DNS Interview Questions

Q) What is DNS?
DNS (Domain Name System) is a service that translates between Internet name and Internet address i.e. it is used to resolve human-readable hostname like google.com into machine-readable IP address

Q) What are DNS records and Types of DNS records?
DNS records are held in zone files used for mapping URL to IP address. DNS records are basically mapping file that tells DNS server which IP address each domain name is associated with, and how to handle requests sent to each domain. These records are typically the connection of your website with the outside world.
Request for your website are forwarded to your DNS server and then get pointed to web server that serves the website or to the Email server that handles the incoming mail.

1. A Record:
A records are one of the key record types within the DNS. The A record is used to associate the domain name to IP address.

2. AAAA Record:
AAAA records are similar to A records. The only difference is that the AAAA records point to the ipv6 address instead of the ipv4 address.

3. CNAME Record:
CNAME stands for Canonical name. A CNAME record points one of your subdomains to a different domain name. i.e. CNAME record is used to define one domain as an alias of another domain.

4. MX Record:
MX record stands for Mail Exchange Record. These records are used to identify the servers that handle the email address for your domain name.

5. NS Record:
NS or Nameserver record maps the domain name to a list of DNS servers authoritative for that domain. NS records indicate authoritative nameserver for the domain.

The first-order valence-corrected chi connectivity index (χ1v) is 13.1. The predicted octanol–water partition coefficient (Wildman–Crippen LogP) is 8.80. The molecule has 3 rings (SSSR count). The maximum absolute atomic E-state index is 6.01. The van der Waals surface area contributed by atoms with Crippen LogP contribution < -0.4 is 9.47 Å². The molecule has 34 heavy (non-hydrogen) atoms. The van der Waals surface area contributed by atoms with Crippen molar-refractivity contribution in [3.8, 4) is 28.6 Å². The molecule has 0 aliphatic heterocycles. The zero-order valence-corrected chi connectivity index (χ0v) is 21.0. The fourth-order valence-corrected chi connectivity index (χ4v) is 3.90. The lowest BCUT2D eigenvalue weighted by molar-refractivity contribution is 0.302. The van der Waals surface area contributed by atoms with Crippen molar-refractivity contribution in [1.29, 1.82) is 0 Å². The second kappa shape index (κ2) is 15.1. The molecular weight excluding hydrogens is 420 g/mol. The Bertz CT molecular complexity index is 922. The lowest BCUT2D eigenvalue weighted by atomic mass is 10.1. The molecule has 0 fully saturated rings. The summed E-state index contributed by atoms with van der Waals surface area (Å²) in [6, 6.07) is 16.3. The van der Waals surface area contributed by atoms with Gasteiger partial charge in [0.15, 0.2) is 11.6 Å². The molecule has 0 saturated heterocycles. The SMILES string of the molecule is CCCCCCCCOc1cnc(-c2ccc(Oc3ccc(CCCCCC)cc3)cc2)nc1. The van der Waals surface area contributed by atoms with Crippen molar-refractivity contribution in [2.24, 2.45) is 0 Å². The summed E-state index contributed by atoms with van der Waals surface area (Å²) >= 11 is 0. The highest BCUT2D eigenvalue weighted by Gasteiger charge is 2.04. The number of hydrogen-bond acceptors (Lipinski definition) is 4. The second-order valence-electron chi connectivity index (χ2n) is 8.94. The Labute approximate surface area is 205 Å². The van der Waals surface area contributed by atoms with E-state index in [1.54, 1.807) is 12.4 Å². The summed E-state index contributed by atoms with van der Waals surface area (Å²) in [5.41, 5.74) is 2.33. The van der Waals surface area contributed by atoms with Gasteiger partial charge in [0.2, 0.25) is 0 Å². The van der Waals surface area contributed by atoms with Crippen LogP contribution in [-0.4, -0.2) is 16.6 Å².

6. PTR Record:
PTR record type is used to perform the exact opposite functionality of DNS A record type. PTR record is used to translate an IP address to the domain name.

7. SOA Record:
SOA record stands for Start of Authority record. This record is used to inform resolver that the server which contains this record is the authoritative server for the requested domain name. That means it provides authoritative information about the domain.

Q) Recursive query in DNS?
The recursive query is a kind of query in which DNS server who receives your query will do all the job of fetching the answer and giving back to you.
During this process, the DNS server might also query other DNS servers on the internet for your answer.

Step by step understanding
1. Suppose that you want to browse www.example.com and your resolver.conf has got an entry of ISP DNS server.

2. DNS server on receiving the query will look into its table (cache) to find IP address ie A record for example.com.

3. If DNS server does not have the answer for the query in its cache, then it will send this query to “root” DNS server for the answer.

4. The root DNS server will reply with the list of server’s (referral) that are responsible for handling “.com” TLD server.

5. Our DNS server will select one of the .com TLD servers from the list given by root server to query the answer for example.com.

6. Similar to root servers, the TLD servers are also iterative in nature, so it replies back to our DNS server with the list of IP address of DNS servers responsible for the domain (authoritative nameserver) example.com.

7. This time also our DNS server will select one of the IP from given list of authoritative nameserver and queries A record for example.com.

8. Now our DNS server will reply us back with IP domain pair. Now the browser will send the request to the webserver for the content using IP address that it has learned.

9. Our DNS server now stores this record in its table (cache), so next time when it receives the same query then it will serve it from its cache.

Q) Iterative query in DNS?
In an iterative query, the DNS server will not go and fetch the complete answer for your query but will give back referral to another DNS server which might have the answer.

If the DNS server is not recursive (i.e iterative) in nature then, it will give the answer if it has in its record. Otherwise, will give us the referral to root servers, that means it will not query root server and other DNS servers.
Now its job of our resolver to query root servers, TLD servers, and authoritative name servers.
Reference link: Slashroot